PC's plan to scrap Ontario basic income pilot project called 'shameful' by NDP leader
Planned 3% increase to welfare and disability support to be cut in half
The Ontario basic income pilot project is coming to an end, says Children, Community and Social Services Minister Lisa MacLeod.
MacLeod said Tuesday that the project was expensive, and "clearly not the answer for Ontario families."
She said the ministry would have "more details at a later date" about how the government would end the project.
Close to 4,000 people were enrolled in the basic income pilot program in Thunder Bay, Lindsay, Hamilton, Brantford and Brant County.
The pilot project started in April 2017. It was originally set to last three years, and explore the effectiveness of providing a basic income to those living on low incomes — whether they were working or not.
Under the project, a single person could have received up to about $17,000 a year, minus half of any income he or she earned. A couple could have received up to $24,000 per year. People with disabilities could have received an additional $6,000.
And this callous, mean-spirited premier sees this as a priority? Making poverty worse? Making life worse for families? Absolutely disgraceful. Shameful.- Andrea Horwath, Ontario NDP leader
During the announcement, MacLeod was asked what data the province was citing when it said the program wasn't working. MacLeod didn't offer any examples, and instead just said it was "not sustainable."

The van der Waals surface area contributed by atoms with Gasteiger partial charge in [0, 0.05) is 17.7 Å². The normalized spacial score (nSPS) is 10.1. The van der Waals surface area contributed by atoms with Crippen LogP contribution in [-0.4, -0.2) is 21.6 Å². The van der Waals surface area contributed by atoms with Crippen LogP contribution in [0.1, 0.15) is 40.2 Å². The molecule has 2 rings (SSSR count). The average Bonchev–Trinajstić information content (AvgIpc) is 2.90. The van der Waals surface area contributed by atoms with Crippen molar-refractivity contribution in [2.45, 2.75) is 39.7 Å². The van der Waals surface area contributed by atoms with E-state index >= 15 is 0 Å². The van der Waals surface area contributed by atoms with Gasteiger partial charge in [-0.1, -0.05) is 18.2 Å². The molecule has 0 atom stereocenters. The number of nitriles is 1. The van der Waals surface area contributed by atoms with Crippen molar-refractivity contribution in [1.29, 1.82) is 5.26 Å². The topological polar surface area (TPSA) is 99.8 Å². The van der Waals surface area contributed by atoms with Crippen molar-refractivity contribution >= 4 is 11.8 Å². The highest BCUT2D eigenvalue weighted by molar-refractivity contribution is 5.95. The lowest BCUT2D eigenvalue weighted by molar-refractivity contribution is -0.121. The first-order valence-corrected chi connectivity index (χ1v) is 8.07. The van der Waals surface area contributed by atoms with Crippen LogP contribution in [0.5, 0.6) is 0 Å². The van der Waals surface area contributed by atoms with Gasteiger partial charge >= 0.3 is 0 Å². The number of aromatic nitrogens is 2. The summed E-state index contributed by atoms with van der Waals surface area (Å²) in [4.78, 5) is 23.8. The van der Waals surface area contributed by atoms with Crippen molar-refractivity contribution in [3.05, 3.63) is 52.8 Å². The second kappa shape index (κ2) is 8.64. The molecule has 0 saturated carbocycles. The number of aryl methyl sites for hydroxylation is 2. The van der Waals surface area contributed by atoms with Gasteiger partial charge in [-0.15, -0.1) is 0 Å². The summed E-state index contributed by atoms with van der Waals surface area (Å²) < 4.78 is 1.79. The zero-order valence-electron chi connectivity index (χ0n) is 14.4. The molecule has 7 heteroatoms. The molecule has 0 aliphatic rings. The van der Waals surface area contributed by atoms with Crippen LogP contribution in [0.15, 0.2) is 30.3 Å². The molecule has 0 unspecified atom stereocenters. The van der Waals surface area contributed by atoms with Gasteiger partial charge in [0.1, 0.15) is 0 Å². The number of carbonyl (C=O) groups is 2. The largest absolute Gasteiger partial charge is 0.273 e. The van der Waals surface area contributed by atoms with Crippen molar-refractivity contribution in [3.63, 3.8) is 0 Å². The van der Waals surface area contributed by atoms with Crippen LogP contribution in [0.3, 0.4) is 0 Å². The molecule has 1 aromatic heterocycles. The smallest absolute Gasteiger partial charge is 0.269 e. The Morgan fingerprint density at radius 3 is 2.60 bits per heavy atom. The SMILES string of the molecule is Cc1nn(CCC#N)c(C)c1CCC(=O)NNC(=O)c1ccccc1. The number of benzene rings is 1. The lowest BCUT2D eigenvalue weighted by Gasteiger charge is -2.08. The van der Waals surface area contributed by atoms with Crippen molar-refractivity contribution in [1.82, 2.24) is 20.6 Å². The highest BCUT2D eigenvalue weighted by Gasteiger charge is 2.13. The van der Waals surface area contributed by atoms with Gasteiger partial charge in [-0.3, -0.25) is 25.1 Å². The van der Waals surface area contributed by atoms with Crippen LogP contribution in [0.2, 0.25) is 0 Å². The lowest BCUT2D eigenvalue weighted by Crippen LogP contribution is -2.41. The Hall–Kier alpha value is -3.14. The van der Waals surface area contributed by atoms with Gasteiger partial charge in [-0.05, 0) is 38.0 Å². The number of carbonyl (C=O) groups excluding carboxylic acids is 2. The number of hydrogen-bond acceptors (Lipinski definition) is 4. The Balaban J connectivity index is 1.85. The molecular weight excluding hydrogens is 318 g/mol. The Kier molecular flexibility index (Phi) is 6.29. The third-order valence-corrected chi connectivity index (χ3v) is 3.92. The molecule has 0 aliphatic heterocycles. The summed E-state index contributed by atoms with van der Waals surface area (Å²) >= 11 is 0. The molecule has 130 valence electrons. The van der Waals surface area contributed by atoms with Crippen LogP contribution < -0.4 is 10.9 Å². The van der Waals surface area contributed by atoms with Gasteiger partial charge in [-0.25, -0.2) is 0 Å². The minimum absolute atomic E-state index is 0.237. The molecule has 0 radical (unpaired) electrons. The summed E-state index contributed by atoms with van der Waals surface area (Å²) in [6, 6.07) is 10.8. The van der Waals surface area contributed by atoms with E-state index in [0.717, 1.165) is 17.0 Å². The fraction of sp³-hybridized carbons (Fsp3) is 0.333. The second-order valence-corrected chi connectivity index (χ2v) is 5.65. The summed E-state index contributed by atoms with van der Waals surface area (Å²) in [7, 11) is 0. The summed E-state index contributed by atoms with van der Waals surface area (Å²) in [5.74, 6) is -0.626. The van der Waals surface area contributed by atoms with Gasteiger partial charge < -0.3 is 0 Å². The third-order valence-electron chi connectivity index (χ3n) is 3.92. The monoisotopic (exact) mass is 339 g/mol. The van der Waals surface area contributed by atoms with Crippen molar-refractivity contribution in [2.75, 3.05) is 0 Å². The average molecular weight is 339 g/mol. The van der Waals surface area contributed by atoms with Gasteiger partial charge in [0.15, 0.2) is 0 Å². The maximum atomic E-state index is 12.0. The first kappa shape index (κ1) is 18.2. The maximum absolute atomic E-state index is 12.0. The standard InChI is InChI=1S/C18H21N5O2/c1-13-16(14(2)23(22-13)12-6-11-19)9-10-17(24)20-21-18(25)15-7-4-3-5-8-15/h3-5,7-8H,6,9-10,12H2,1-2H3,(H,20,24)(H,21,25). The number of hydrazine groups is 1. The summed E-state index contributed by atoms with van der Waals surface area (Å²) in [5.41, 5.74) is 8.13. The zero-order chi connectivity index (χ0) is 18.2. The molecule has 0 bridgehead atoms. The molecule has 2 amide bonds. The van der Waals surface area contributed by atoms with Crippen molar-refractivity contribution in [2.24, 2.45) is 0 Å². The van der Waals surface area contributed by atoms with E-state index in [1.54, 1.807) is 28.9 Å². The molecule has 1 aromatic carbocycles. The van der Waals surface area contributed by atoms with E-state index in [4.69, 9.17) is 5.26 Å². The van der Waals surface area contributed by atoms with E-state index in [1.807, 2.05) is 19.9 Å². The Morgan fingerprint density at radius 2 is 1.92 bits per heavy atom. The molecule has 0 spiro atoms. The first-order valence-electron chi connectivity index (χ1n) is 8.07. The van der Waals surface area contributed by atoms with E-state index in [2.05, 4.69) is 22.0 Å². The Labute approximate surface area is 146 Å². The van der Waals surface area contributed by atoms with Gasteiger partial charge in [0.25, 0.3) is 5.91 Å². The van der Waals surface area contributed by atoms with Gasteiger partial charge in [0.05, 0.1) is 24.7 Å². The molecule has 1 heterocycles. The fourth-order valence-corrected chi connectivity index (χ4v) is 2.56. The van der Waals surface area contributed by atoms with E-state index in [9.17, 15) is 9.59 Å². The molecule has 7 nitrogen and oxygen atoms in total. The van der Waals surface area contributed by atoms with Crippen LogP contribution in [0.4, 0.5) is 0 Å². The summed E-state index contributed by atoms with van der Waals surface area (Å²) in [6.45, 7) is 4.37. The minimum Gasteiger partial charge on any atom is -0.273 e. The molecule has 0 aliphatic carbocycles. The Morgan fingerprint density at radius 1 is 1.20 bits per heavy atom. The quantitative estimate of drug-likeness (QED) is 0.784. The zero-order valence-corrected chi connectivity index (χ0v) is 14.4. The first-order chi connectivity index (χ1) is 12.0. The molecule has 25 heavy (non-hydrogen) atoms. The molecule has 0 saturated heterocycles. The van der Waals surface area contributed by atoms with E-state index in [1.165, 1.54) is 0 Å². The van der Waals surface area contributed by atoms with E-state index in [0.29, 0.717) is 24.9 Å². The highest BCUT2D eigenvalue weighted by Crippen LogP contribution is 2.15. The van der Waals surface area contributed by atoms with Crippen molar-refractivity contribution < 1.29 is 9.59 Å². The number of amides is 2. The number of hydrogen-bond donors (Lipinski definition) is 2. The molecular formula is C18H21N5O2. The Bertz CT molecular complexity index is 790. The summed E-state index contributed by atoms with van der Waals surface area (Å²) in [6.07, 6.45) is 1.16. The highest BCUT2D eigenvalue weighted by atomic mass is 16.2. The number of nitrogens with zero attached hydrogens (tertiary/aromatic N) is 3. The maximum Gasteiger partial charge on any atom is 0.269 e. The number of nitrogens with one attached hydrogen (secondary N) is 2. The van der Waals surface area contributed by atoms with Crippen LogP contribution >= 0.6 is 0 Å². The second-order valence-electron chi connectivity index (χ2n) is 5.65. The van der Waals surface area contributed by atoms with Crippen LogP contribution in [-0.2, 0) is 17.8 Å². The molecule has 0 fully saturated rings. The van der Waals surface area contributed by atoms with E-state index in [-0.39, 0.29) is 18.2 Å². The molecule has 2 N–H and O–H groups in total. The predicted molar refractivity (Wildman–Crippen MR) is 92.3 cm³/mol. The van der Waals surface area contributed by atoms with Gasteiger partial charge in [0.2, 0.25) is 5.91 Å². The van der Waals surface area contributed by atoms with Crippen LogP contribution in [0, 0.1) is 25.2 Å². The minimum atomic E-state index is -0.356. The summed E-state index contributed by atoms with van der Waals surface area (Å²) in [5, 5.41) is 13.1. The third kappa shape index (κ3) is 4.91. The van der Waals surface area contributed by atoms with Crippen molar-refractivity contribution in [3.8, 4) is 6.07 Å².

She said her government will end the program "ethically" for anyone who is currently enrolled. She did not say how long participants could expect their payments to continue.
The announcement prompted shock and anger among many who rely on the the project and felt they'd been lied to.
Dave Cherkewski is one of about 1,000 Hamiltonians who received guaranteed income.
"I'm in shock," he said, reacting to news of the cancellation. "I had a three-year plan and now it's gone."
Provincial NDP Leader Andrea Horwath told CBC News that the government's decision is "highly irresponsible."
She said too many people in Ontario are already struggling to find affordable housing and feed their families.
"And this callous, mean-spirited premier sees this as a priority? Making poverty worse? Making life worse for families? Absolutely disgraceful. Shameful," she said.
"It is a waste. It's a crying shame, and I'm just so distraught — and I know the people who are going to be affected by this are beside themselves."
Guelph MPP Mike Schreiner, who is the Green Party leader, similarly slammed the cuts in a statement.
"Ontario's social assistance programs are not working," he said. "The most efficient and effective way to reduce poverty and government bureaucracy is to experiment with new solutions such as the basic Income guarantee pilot program."
Prior to the election, the PCs had indicated they would see the program through to its conclusion.
"We look forward to seeing the results," spokesperson Melissa Lantsman said in an email to CBC News back in May.
Disability support to rise 1.5%, instead of 3%
MacLeod also announced Tuesday that the province's PC government will increase rates for people on Ontario Works and the Ontario Disability Support Program by 1.5 per cent — not the three per cent increase that was promised in the previous Liberal government's latest budget.
"We need to do more than just help people remain mired in poverty," MacLeod said while making the announcement at Queen's Park.
"We're going to hit the pause button on the previous government's patchwork system and replace it with a system that helps stabilize people in need and support them to succeed."
MacLeod said the province has set a 100-day deadline to develop and announce a "sustainable" social assistance program.